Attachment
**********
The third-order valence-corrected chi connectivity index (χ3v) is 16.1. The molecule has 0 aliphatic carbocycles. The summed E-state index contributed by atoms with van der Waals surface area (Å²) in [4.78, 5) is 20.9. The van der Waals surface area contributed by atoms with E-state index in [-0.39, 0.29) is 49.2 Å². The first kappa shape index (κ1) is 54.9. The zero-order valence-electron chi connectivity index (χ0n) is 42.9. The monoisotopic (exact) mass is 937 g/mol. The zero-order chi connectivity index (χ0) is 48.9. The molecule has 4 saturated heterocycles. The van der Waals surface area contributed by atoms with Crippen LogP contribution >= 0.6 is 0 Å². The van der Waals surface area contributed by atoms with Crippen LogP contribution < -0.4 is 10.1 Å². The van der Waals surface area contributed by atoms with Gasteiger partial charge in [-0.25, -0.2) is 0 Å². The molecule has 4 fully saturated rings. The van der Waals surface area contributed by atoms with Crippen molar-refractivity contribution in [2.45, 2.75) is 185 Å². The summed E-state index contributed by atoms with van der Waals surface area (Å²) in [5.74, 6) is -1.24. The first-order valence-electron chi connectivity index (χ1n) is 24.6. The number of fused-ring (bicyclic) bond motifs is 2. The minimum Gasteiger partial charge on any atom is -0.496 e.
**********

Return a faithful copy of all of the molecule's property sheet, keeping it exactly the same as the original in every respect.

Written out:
The third-order valence-corrected chi connectivity index (χ3v) is 16.1. The molecule has 0 aliphatic carbocycles. The summed E-state index contributed by atoms with van der Waals surface area (Å²) in [4.78, 5) is 20.9. The van der Waals surface area contributed by atoms with E-state index in [-0.39, 0.29) is 49.2 Å². The first kappa shape index (κ1) is 54.9. The zero-order valence-electron chi connectivity index (χ0n) is 42.9. The monoisotopic (exact) mass is 937 g/mol. The zero-order chi connectivity index (χ0) is 48.9. The molecule has 4 saturated heterocycles. The van der Waals surface area contributed by atoms with Crippen LogP contribution >= 0.6 is 0 Å². The van der Waals surface area contributed by atoms with Crippen LogP contribution < -0.4 is 10.1 Å². The van der Waals surface area contributed by atoms with Gasteiger partial charge in [-0.25, -0.2) is 0 Å². The molecule has 4 fully saturated rings. The van der Waals surface area contributed by atoms with Crippen molar-refractivity contribution in [2.45, 2.75) is 185 Å². The summed E-state index contributed by atoms with van der Waals surface area (Å²) in [5.74, 6) is -1.24. The first-order valence-electron chi connectivity index (χ1n) is 24.6. The number of fused-ring (bicyclic) bond motifs is 2. The minimum Gasteiger partial charge on any atom is -0.496 e.